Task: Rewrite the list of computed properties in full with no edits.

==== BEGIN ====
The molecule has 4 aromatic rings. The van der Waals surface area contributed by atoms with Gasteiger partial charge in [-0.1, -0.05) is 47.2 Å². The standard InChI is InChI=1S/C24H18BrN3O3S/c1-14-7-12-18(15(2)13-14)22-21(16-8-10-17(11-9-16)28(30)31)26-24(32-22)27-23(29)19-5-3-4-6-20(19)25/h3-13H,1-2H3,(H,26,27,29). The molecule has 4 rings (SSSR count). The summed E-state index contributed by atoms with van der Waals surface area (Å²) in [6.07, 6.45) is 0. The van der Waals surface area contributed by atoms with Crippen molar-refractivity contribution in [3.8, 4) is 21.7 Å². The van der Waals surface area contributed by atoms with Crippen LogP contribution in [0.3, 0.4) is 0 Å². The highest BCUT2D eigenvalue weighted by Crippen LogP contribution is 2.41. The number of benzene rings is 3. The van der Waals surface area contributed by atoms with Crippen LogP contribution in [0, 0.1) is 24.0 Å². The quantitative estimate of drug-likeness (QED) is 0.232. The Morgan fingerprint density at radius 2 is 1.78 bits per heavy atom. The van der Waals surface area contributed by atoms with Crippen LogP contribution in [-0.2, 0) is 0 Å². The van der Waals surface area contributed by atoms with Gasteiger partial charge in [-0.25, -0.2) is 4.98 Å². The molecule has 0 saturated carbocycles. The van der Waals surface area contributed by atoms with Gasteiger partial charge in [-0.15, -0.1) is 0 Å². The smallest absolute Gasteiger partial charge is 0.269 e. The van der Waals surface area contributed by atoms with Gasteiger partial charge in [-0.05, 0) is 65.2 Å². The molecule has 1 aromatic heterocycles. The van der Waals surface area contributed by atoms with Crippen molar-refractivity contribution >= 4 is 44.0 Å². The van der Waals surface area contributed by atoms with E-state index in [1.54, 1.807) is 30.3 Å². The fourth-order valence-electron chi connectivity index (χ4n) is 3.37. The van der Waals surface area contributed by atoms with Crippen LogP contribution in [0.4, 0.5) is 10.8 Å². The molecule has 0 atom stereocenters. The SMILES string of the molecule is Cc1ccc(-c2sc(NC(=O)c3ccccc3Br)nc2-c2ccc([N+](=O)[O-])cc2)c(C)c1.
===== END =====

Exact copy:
The molecule has 4 aromatic rings. The van der Waals surface area contributed by atoms with Gasteiger partial charge in [-0.1, -0.05) is 47.2 Å². The standard InChI is InChI=1S/C24H18BrN3O3S/c1-14-7-12-18(15(2)13-14)22-21(16-8-10-17(11-9-16)28(30)31)26-24(32-22)27-23(29)19-5-3-4-6-20(19)25/h3-13H,1-2H3,(H,26,27,29). The molecule has 4 rings (SSSR count). The summed E-state index contributed by atoms with van der Waals surface area (Å²) in [6.07, 6.45) is 0. The van der Waals surface area contributed by atoms with Crippen molar-refractivity contribution in [3.8, 4) is 21.7 Å². The van der Waals surface area contributed by atoms with Crippen LogP contribution in [0.3, 0.4) is 0 Å². The highest BCUT2D eigenvalue weighted by Crippen LogP contribution is 2.41. The number of benzene rings is 3. The van der Waals surface area contributed by atoms with Crippen LogP contribution in [0, 0.1) is 24.0 Å². The quantitative estimate of drug-likeness (QED) is 0.232. The Morgan fingerprint density at radius 2 is 1.78 bits per heavy atom. The van der Waals surface area contributed by atoms with Crippen LogP contribution in [-0.2, 0) is 0 Å². The van der Waals surface area contributed by atoms with Gasteiger partial charge in [-0.25, -0.2) is 4.98 Å². The molecule has 0 saturated carbocycles. The van der Waals surface area contributed by atoms with Gasteiger partial charge in [-0.15, -0.1) is 0 Å². The smallest absolute Gasteiger partial charge is 0.269 e. The van der Waals surface area contributed by atoms with Gasteiger partial charge in [-0.05, 0) is 65.2 Å². The molecule has 1 aromatic heterocycles. The van der Waals surface area contributed by atoms with Crippen molar-refractivity contribution >= 4 is 44.0 Å². The van der Waals surface area contributed by atoms with E-state index in [1.54, 1.807) is 30.3 Å². The fourth-order valence-electron chi connectivity index (χ4n) is 3.37. The van der Waals surface area contributed by atoms with Crippen LogP contribution in [0.4, 0.5) is 10.8 Å². The molecule has 0 atom stereocenters. The SMILES string of the molecule is Cc1ccc(-c2sc(NC(=O)c3ccccc3Br)nc2-c2ccc([N+](=O)[O-])cc2)c(C)c1.